Price elasticity of demand has to do with how much consumer behavior changes when the price of a good or service changes. In general, if the price of a product goes up, fewer people will want to buy it. But that is not always equally true. Sometimes, the price of a product will go up and many fewer people will buy it. In that case, we say that the demand for that product is relatively elastic. By contrast, if the price goes up and only a few people stop buying a product, we say that its demand is relatively inelastic.
One of the major determinants of elasticity is the availability of substitutes. If the price of Good X goes up and you think Good Y is an adequate substitute, you simply buy Good Y. But if there is no real substitute for Good X, you are more likely to continue to buy it. Therefore, we can say that goods with more substitutes are more likely to have elastic demand while those with few or no substitutes have inelastic demand.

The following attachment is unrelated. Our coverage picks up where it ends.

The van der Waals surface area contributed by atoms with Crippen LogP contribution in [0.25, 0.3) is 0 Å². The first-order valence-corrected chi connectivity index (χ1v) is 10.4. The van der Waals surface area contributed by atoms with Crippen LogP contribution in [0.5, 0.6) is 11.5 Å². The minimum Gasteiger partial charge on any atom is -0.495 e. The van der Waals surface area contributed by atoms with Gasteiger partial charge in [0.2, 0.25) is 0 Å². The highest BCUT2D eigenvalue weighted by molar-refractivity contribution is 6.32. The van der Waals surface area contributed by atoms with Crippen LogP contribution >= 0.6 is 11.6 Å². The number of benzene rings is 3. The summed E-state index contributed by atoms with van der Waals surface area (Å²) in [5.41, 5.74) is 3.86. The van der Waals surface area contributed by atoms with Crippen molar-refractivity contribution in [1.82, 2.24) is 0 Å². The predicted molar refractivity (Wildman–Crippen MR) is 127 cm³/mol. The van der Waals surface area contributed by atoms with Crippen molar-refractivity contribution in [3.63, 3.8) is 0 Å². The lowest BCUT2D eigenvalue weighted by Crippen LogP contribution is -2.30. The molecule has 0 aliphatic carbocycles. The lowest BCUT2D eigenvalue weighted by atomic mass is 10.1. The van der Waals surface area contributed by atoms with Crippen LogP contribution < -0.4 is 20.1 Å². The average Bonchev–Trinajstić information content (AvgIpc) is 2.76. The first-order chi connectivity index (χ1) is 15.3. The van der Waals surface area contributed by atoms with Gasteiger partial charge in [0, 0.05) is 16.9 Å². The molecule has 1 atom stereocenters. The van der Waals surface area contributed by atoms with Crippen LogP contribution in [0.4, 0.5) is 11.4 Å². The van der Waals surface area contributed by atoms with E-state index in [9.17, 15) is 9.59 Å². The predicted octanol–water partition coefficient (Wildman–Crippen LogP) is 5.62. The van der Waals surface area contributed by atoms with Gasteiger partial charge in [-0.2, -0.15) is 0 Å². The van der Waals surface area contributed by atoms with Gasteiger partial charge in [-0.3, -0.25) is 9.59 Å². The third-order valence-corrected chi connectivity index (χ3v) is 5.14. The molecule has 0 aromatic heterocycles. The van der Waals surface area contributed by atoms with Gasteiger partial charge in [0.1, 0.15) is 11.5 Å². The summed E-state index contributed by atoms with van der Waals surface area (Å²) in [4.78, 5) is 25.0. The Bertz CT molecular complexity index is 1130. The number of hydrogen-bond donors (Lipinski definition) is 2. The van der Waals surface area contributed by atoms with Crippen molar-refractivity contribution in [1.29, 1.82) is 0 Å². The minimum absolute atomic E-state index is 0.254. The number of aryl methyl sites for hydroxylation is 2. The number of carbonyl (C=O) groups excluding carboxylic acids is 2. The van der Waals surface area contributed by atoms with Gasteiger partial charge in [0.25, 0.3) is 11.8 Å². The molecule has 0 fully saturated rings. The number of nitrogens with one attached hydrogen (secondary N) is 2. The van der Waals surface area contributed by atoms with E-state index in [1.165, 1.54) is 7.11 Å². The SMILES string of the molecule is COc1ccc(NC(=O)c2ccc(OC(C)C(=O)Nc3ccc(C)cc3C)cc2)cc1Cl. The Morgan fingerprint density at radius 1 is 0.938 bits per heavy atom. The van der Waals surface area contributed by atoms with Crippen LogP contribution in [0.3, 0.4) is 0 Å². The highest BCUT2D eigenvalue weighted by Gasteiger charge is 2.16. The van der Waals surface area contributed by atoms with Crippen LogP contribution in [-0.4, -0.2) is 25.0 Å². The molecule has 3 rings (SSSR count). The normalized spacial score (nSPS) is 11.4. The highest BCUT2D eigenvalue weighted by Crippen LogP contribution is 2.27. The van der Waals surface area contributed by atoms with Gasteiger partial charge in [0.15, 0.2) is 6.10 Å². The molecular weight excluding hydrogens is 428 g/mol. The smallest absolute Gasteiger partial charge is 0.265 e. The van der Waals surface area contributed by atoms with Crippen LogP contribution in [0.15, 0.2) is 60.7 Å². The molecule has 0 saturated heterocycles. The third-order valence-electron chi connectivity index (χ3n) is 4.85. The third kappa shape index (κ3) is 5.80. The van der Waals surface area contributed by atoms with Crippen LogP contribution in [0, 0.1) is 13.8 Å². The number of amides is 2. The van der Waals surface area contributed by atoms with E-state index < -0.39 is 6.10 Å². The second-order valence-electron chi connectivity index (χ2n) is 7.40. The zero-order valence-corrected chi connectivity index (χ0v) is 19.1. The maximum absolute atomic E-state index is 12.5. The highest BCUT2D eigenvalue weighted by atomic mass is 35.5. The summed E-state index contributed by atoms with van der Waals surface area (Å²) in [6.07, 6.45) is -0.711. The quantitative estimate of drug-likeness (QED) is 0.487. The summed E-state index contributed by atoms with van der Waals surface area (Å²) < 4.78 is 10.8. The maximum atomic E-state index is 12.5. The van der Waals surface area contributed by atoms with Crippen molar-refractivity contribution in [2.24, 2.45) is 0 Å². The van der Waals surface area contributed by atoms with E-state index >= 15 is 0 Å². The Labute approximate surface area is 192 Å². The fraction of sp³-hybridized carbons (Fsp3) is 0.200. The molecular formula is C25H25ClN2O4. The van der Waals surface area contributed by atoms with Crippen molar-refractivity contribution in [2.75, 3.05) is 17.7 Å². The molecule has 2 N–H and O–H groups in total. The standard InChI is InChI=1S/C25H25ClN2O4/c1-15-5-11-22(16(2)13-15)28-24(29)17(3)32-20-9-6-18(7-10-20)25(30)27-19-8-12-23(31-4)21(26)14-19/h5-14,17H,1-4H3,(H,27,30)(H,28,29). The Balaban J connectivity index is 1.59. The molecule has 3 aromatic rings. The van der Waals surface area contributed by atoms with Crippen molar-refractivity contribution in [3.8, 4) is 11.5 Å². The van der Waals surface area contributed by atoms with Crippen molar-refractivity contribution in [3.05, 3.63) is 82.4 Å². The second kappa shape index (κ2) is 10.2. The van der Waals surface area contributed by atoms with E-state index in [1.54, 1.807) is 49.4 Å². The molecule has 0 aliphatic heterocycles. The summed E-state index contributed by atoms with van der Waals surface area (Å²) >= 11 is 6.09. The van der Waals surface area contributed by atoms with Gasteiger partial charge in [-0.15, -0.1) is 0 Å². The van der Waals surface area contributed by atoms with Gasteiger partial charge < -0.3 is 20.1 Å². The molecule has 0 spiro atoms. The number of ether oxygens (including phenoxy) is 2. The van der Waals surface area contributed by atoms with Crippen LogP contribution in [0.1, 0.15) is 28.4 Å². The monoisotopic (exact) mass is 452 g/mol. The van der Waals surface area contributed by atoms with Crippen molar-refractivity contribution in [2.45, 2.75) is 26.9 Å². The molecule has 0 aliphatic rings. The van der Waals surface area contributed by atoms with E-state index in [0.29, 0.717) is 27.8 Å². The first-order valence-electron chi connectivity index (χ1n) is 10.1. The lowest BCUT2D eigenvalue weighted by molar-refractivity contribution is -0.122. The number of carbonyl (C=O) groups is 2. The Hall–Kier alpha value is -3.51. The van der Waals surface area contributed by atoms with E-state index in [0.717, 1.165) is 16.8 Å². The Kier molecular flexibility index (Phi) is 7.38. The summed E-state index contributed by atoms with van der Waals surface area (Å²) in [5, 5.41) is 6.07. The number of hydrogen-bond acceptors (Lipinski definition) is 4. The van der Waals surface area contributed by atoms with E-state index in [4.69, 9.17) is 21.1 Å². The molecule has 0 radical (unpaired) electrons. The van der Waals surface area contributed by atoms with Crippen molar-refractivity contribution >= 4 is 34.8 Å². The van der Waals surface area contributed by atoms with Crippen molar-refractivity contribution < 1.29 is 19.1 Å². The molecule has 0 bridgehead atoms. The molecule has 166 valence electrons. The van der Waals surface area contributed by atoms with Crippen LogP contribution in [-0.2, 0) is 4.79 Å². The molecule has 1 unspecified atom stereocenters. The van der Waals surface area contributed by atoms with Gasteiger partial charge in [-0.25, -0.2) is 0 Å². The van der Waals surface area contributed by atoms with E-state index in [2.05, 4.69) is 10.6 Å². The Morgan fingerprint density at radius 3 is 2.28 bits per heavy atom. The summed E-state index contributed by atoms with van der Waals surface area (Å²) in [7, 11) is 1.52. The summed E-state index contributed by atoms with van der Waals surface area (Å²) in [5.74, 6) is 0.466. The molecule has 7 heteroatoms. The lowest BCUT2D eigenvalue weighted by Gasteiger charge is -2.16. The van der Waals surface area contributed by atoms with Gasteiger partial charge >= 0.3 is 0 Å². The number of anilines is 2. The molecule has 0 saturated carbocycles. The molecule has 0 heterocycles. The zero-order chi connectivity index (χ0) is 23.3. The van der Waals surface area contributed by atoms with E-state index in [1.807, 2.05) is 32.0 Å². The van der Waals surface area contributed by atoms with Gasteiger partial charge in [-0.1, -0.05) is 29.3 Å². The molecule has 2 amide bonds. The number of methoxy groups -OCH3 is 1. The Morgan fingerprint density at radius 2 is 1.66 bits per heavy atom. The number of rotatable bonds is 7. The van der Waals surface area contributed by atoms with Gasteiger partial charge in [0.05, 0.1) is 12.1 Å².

The demand for cars will be less elastic than for Toyotas because there are fewer substitutes for cars. If the price of Toyotas goes up, people can buy Fords or Hondas or a number of other kinds of cars. If the price of cars goes up, there is not a really good substitute. Therefore, demand for Toyotas will be more elastic than demand for cars in general.